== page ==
Outdoors: For the birds

My twin sister Holly, a character who belongs to some long-ago time, shows an extremist compassion for pillaging rodents. She doesn't understand my harsh feelings toward the squirrels that daily raid my front-porch bird feeder. She'll even say maddening things like, "They need to eat too. And look how clever they are, jumping that high."

Looking for a miracle … or at least some sour mash: A spirited camel considers Christmas at the WNC Nature Center. Photo by Melanie McGee Bianchi

The other day, Holly witnessed one of my nemeses pausing at the window for a remarkable long minute. She saw him balanced upright on the back of the outdoor rocking chair; he had placed one tiny paw upon his chest, right where his mysterious squirrel's heart must be, blinking reproachfully inside as if to declare, "Don't hate me because I'm hungry."

I wouldn't have believed her. Except that I was there too, and I saw it.

Now, I don't know whether the current pope would sanction a grandstanding squirrel as a Christmas miracle, but it sure was eerie, and it put me in mind of the ancient country legend about livestock genuflecting on Christmas Eve, in revelatory echo of the manger scene.

The blog "Gary's World Appalachia: Views from a Hillbilly" includes a passage about traditional regional beliefs. It begins: "In the Appalachian Mountains, the celebration of Old Christmas [aka the Epiphany on Jan. 6] remained until about World War I." The exchanging of presents happened on Dec. 25, or "new Christmas." According to Gary, "January 6 was primarily a family observance. The fare for the evening meal was simple and the celebration included singing carols and reading the Christmas story from the Bible. … It was believed that on Old Christmas, water was turned to wine and animals bowed to pray."

Another native mountaineer, local pagan activist Byron Ballard, expresses familiarity with this custom — and also skepticism. "I grew up unchurched, but my family still had a lot of cultural stuff around Christmas," she says. "We were always told that if we went up to the barn on Christmas Eve at midnight, the animals would be kneeling, as if in prayer. I did one year, and all the animals — two ponies and a horse — were asleep. The pony was snoring."

Nevertheless, the animals did receive festive yule treats. "We gave the ponies sour mash on Christmas morning," recalls Ballard. And sometimes, she reveals, the lucky beasts even "got some beer."

My sister-in-law Meg Larson runs a horse-boarding establishment in the Tennessee foothills and probably couldn't get away with serving ale to her four-legged charges. But the residents of Valley View Stables are not forgotten during the December holidays: "The barn cats will get a can of cat food on Christmas morning, and the horses will get carrots and apples with their morning feed," says Larson. "We tried putting a small Christmas tree in the barn, but after one of the horses tried to eat it and ended up spooking herself with the tree in her mouth, resulting in a spray of ornaments all over the aisle, we decided that wasn't our best idea.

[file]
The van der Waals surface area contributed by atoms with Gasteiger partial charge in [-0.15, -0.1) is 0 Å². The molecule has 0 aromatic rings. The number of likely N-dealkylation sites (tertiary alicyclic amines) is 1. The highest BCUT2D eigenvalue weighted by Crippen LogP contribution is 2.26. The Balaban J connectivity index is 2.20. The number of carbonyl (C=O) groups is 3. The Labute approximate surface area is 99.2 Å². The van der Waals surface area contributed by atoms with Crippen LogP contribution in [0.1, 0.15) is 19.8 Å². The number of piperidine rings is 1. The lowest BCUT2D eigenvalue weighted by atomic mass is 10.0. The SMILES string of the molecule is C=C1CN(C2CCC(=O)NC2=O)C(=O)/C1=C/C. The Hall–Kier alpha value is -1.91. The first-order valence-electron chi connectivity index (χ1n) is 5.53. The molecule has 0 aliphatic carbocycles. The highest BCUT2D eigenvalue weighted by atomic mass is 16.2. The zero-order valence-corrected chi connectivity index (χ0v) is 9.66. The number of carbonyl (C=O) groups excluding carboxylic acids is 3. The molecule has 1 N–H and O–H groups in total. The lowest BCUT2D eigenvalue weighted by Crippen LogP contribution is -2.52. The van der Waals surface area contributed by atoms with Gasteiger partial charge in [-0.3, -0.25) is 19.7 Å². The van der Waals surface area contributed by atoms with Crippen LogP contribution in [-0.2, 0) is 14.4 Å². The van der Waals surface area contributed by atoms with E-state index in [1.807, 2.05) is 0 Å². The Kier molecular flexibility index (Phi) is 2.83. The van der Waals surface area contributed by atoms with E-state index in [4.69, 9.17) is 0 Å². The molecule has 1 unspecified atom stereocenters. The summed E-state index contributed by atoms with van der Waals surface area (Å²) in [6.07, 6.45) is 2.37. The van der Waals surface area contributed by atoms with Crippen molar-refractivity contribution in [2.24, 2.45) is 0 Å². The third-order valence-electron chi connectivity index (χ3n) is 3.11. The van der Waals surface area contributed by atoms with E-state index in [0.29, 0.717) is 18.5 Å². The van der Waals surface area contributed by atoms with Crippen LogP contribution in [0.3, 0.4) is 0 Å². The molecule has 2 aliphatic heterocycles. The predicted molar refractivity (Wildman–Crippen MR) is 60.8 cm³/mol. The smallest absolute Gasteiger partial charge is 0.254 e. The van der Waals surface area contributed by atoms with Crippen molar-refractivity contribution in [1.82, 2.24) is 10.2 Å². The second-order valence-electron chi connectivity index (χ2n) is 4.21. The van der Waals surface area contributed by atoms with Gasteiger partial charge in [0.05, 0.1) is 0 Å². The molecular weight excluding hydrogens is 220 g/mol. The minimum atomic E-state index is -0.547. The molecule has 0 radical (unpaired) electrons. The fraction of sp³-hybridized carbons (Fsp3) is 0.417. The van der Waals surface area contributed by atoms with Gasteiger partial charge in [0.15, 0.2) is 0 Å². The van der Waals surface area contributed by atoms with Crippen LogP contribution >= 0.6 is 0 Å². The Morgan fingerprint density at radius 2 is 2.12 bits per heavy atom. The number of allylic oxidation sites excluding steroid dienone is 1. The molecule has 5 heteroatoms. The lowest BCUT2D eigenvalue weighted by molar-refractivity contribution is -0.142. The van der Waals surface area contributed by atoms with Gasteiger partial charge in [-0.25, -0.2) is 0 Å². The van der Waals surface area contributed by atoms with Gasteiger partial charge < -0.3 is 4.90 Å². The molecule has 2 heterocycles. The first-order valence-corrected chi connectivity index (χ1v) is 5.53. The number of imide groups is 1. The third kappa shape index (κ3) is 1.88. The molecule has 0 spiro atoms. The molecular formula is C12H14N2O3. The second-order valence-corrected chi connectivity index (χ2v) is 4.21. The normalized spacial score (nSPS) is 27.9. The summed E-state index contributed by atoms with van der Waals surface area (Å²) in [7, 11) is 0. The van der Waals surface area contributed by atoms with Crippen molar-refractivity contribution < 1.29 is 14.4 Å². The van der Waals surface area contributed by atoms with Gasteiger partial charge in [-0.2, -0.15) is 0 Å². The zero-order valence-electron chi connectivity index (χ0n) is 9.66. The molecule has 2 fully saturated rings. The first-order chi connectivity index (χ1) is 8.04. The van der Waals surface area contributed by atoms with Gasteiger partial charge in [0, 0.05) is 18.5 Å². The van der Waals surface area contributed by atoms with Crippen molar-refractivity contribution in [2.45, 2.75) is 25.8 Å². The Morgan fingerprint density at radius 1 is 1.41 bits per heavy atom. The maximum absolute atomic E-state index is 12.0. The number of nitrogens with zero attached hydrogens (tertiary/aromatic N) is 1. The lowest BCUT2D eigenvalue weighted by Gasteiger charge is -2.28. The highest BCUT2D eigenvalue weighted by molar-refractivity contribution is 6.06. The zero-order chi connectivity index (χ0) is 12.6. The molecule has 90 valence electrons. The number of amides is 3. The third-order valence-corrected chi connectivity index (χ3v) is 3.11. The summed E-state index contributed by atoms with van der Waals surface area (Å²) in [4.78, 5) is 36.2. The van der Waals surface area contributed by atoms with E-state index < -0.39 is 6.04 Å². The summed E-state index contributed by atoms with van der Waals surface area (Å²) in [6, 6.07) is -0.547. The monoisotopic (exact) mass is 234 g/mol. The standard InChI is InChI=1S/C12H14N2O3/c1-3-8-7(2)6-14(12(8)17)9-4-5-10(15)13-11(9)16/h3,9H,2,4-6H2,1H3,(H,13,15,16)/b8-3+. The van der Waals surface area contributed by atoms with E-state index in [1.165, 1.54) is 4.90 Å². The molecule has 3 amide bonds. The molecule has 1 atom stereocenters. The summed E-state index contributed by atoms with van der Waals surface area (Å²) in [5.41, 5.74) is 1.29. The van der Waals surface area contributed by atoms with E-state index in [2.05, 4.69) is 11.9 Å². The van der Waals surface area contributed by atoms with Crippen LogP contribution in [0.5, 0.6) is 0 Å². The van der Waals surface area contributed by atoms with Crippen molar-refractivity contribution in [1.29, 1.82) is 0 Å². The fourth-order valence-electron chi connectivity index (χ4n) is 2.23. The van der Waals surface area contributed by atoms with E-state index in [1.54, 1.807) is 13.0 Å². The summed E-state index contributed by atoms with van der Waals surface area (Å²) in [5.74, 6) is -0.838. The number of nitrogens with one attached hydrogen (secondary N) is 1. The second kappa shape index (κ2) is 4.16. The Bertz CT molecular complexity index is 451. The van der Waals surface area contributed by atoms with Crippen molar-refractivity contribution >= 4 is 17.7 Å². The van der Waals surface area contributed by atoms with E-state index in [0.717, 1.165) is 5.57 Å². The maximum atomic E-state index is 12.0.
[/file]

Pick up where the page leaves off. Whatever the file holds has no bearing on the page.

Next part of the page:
"Now we hang wreaths on the driveway gates," she says, "and leave it at that."

City-dwellers can honor backyard visitors, especially birds, with munchies that double as family craft projects. "We used to fill pine cones with peanut butter and seeds and hang them on trees [as] decoration," says Asheville singer Kelly Barrow, the mother of two teenagers.

Sherri McLendon of Woodfin makes the same kind of ornaments with her 3-year-old son, waiting until January so she can reuse her Christmas tree, which is moved outside for this purpose. Once the cones are hung, "we stand in the middle of the backyard and enjoy the show," says McLendon. Later, she says, the tree is further recycled into wood chips or cover for woodland animals.

Over at the Western North Carolina Nature Center, animals traditionally associated with Christmas make appearances this time of year. These special guests have included reindeer and, more recently, two varieties of camels. A fir tree on the site is garlanded with popcorn and Cheerios, and Nature Center Education Specialist Dan Clere also recommends suet cakes for bird enthusiasts, explaining, "they will continue to be munched on by woodpeckers and stay good longer, as it's cold and they don't go rancid like they do in the summer."

He warns against putting out holiday treats for wild mammals, though. "You'll inevitably draw potentially dangerous nuisance animals such as bears and raccoons," says Clere. And bears aren't the reverent type, anyway. They'd rather nap than kneel.

[Melanie McGee Bianchi is a stay-at-home mom and freelance journalist.
I don't know whether the current pope would sanction a grandstanding squirrel as a Christmas miracle, but it sure was eerie.]

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